– Visitation, support, custody or parentage disputes.
– Court-ordered rehabilitation services.
– Foster care.
Juvenile and Domestic Relations Court does not conduct jury trials. All cases are heard by one of five judges: William A. Becker, Janice J. Brice, Paul F. Gluchowski, Mary Grace O’brien or James B. Robeson. The Juvenile and Domestic Relations Court clerk’s office and courtrooms are on the first floor of the judicial center. The clerk’s office is open from 8 a.m. to 4 p.m., Monday through Friday. Call (703) 792-6160.
The Circuit Court is the highest court in the judicial center. It handles appeals from the General District and Juvenile and Domestic Relations courts. Additionally, it has authority over:
– Civil claims greater than $10,000.
– All criminal felony cases. (Offenses punishable by imprisonment in state prisons.)
– Validity of county or city bylaws and ordinances.
– Equity suits. (Claims asking for something other than money).
– Divorce and adoption proceedings.
– Wills, trusts, estate matters and property disputes.
The Circuit Court conducts jury and non-jury trials. Five judges preside over Circuit Court cases: Rossie D. Alston Jr., Lon E. Farris, William D. Hamblen, LeRoy F. Millette Jr. and Richard B. Potter.
The courtrooms and their administrative offices are on the third floor of the judicial center. Information about a criminal case can be obtained from the Criminal Division at (703) 792-6025. Information about civil matters can be obtained from the Civil Division at (703) 792-6029. Offices are open from 8:30 a.m. to 5 p.m., Monday through Friday.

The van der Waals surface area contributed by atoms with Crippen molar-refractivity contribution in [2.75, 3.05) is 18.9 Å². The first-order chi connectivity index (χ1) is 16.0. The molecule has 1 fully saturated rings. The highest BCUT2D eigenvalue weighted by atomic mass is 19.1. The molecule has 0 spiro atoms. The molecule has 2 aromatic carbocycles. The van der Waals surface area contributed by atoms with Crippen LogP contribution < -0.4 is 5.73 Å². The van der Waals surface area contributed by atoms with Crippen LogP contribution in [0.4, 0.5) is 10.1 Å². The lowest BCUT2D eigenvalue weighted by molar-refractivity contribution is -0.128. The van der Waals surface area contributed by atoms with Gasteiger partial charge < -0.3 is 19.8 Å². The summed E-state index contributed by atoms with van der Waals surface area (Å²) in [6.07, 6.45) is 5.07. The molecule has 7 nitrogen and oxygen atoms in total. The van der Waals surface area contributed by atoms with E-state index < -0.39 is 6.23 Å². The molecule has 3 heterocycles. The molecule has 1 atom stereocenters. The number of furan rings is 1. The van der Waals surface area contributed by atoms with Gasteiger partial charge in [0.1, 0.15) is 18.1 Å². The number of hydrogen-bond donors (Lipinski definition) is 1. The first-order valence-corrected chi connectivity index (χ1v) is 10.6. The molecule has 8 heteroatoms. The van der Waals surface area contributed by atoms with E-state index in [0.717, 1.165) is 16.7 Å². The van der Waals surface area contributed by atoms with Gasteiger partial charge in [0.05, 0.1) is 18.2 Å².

Circuit Court Clerk
The Clerk of the Circuit Court is an elected officer who heads the Department of Records.
The clerk’s office issues marriage licenses, accepts passport applications, probates wills, appoints guardians and records deeds and other land transactions. The office also maintains records, including trusts, wills, marriages, divorces, military discharges, adoptions, criminal and civil court records and registrations for all medical professionals.
The Clerk of the Circuit Court is David C. Mabie, perhaps best known for officiating at a marathon of weddings each Valentine’s Day. Mabie’s term as clerk expires in 2008.